In twelve to 24 months, we are going to have the first female head of the Dax

DEIDiversityLeadershipDiversity, Equity, and Inclusion AdvisoryExecutive Search
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五月 06, 2019
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DEIDiversityLeadershipDiversity, Equity, and Inclusion AdvisoryExecutive Search
Russell Reynolds Associates Consultant Ulrike Wieduwilt was interviewed for The Welt article, “In twelve to 24 months, we are going to have the first female head of the Dax.”

On the Priwall Baltic Sea beach, there is an ugly tower used by DLRG lifeguards in the summer. No more than ten meters away, is Ulrike Wieduwilt’s vacation house. The German head of Russell Reynolds, one of the world’s largest personnel consultants, wanted to renovate the tower at her own expense, but the responsible authority of Lübeck prohibited her from doing so, because the tower was not her property. 

Wieduwilt started her career with the food producer Mars, and for the last 20 years she has worked for Russell Reynolds, seeking candidates for top positions – especially in the consumer goods industry. For the last two years she has headed the German business. 

Since her childhood, the 56-year old manager has felt bound to the vacation house, which her grandfather built. For her, the best relaxation is taking a walk with her dog, Jacko. 

WELT: Let me guess, Ms. Wieduwilt: From the name, your dog could be about ten years old. 

Ulrike Wieduwilt: That’s right! We got Jacko in 2009 from the doggie door and took him into our family. My daughter was a big Michael Jackson fan. 


WELT: On the subject of fitting in: You have put together a circle of female managers. What is this group of women about? 

Wieduwilt: A couple of years ago, I thought if men can climb a mountain, then so can we women. Then seven years ago, I formed a group. We call ourselves the "alpinists", consist of up to 16 women and regularly go to the mountains together. We are led by Juliane Möcklinghoff, a mountain climber and journalist. The women work in management, on executive and supervisory boards of company groups and middle-sized firms. 

WELT: Which of you chooses your direction? 

Wieduwilt: We have agreed on clear rules and set a goal. Communication and chatting as we walk is more important to me than any sort of altitude records. In addition, the rule is no speaking ill to others about members of our group. In the evening, one women of the group speaks about her personal experiences. That can be about the time after the birth of a second child and how she got along at work with that situation.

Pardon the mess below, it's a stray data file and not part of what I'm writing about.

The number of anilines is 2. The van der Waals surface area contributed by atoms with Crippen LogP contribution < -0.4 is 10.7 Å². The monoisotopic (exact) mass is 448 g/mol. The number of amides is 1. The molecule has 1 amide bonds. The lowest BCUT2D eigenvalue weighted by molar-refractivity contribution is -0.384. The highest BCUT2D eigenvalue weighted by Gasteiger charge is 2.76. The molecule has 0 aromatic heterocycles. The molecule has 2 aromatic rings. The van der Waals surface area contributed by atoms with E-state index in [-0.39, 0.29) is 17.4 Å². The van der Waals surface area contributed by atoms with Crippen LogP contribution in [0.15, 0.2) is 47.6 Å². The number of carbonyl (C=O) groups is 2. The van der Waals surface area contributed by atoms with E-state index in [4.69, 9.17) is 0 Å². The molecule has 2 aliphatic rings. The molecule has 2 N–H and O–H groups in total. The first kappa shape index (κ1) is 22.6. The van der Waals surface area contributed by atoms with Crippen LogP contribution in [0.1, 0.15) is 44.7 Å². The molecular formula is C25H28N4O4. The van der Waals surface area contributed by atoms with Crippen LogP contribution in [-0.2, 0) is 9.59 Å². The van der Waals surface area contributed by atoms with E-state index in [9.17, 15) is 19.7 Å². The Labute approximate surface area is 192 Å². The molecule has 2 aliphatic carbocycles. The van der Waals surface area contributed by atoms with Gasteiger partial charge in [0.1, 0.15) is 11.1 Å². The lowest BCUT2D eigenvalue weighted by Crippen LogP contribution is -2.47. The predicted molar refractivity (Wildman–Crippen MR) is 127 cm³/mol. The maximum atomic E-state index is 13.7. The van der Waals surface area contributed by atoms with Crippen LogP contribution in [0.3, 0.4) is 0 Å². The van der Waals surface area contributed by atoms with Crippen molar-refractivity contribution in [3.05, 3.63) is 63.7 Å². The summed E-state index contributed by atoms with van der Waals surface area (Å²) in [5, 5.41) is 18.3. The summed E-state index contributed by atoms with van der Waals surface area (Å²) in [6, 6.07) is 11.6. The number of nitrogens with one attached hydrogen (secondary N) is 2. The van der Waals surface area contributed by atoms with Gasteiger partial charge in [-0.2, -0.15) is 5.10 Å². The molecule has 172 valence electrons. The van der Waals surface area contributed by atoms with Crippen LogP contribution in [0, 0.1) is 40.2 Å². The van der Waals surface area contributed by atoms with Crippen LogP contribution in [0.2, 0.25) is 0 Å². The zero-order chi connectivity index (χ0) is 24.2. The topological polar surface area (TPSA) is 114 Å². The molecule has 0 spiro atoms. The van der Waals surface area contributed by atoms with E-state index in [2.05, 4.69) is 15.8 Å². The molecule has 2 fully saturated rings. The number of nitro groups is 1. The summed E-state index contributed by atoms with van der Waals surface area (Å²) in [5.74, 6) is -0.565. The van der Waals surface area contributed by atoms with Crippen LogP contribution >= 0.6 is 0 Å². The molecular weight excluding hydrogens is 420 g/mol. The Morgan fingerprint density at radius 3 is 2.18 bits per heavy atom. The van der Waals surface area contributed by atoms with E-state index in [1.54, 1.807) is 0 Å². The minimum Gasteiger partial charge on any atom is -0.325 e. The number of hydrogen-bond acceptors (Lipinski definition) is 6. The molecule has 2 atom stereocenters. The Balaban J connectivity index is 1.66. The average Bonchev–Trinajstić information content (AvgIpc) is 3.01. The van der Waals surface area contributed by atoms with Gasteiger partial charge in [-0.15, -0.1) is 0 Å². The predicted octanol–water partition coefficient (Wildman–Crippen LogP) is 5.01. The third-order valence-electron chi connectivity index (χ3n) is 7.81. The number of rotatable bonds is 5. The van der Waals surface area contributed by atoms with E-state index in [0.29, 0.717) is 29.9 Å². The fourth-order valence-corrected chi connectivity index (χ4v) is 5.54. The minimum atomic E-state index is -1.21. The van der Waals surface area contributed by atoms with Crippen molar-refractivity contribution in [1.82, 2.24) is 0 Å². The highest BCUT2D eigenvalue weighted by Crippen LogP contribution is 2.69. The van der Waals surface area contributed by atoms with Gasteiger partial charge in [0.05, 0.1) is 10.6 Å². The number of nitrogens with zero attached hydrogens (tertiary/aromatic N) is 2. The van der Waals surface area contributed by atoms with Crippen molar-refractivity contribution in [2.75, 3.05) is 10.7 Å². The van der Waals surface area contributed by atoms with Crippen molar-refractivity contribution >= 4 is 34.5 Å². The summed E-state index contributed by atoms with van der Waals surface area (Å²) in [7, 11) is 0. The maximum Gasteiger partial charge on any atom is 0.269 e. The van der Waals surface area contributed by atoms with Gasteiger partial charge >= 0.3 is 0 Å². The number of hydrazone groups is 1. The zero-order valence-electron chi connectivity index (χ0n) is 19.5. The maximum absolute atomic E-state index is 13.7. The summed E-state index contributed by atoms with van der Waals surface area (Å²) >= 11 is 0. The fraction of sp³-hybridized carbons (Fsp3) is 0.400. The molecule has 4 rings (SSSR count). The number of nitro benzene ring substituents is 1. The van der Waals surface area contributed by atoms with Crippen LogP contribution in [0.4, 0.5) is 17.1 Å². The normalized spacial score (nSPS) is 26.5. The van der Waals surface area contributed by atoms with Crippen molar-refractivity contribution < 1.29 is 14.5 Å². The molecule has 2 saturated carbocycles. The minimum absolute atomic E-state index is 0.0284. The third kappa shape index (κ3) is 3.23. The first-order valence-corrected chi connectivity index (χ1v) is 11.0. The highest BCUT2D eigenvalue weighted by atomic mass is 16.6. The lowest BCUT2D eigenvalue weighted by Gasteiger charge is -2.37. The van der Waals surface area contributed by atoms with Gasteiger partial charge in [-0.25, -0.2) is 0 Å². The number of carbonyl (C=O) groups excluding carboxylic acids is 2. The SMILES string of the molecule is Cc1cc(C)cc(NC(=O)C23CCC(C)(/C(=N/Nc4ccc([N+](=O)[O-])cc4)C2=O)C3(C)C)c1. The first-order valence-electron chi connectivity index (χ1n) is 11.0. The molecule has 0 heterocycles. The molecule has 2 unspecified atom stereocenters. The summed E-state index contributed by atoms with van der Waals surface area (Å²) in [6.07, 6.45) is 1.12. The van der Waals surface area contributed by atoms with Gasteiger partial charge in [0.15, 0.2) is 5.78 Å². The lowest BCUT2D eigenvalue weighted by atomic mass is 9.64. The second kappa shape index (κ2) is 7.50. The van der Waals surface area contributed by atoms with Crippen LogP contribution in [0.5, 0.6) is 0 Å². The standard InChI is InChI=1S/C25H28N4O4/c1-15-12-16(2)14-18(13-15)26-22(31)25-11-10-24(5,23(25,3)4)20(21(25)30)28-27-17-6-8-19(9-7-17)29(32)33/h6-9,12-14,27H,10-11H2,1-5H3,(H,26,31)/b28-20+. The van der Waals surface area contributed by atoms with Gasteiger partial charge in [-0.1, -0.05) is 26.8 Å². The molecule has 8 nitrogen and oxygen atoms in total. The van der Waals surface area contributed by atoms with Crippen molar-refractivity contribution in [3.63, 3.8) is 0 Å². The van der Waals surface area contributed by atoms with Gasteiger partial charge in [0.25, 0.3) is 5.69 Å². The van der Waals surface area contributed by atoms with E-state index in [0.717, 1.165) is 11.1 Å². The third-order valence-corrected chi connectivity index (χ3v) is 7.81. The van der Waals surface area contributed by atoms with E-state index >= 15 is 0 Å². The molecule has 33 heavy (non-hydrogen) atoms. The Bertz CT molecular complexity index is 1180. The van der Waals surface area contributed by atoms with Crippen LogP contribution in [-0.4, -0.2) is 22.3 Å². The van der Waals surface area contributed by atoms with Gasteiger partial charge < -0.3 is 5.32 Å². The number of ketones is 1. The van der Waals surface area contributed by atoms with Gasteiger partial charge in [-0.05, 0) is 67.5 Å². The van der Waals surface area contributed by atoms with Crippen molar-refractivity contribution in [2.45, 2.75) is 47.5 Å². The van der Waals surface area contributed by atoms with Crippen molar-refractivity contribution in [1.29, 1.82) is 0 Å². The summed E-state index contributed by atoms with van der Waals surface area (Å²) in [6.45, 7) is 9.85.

WELT: Keyword "Women": Take Melanie Kreis. In the executive board of the German Post Office, she is responsible for finance and is mentioned as a possible first female boss of a Dax company. Why are there so few women entrusted with such a career? 

Wieduwilt: I would entrust it to quite a few women I know. For me, it because the clay layer, as I like to call it, is occupied by too few women. We need at least a 25 percent share of women in the first and second levels below the executive board. When we are that far, companies will be managed better and more women will get up to the top. The levels of which I speak can deal with positions such as responsibility for individual countries or for controlling in the financial area. Today, when a woman is working in the executive board, there are usually no other women in the two levels below. That has to change for the share of women to be able to get into the top positions. 

WELT: What has to happen specifically in order to get there? 

Wieduwilt: For example, women need more support in raising children. The tax deduction for the expense of a housekeeper should be greater. That would be especially helpful for families in the case of a second child. Because on the other hand, it is also a fact that a part-time job for a woman is difficult to align with a desire to get into top management of a business. After the birth of our daughter, I myself went down to 80 percent of working time. That just fit and worked. 

WELT: The State prescribes a quota of 30 percent of women in the supervisory boards of Dax companies. Is that also necessary for the executive board? 

Wieduwilt: I see in Germany that clearly no progress is being made on this theme. In international comparisons, the country is always in the last three places when the issue is women in management positions. The argument against a quota, however, is that the quality of the candidate, and not the gender, has to be determinative. I am certain that some things will improve. I do not think that a quota prescribed by the State is the right way. 

WELT: So everything stays as it is? 

Wieduwilt: I am confident that in the next twelve to 24 months, we will see the first female boss of a Dax company. Currently, I see two or three women in the executive boards who could do that. 

Click here to read this article and others in its original German.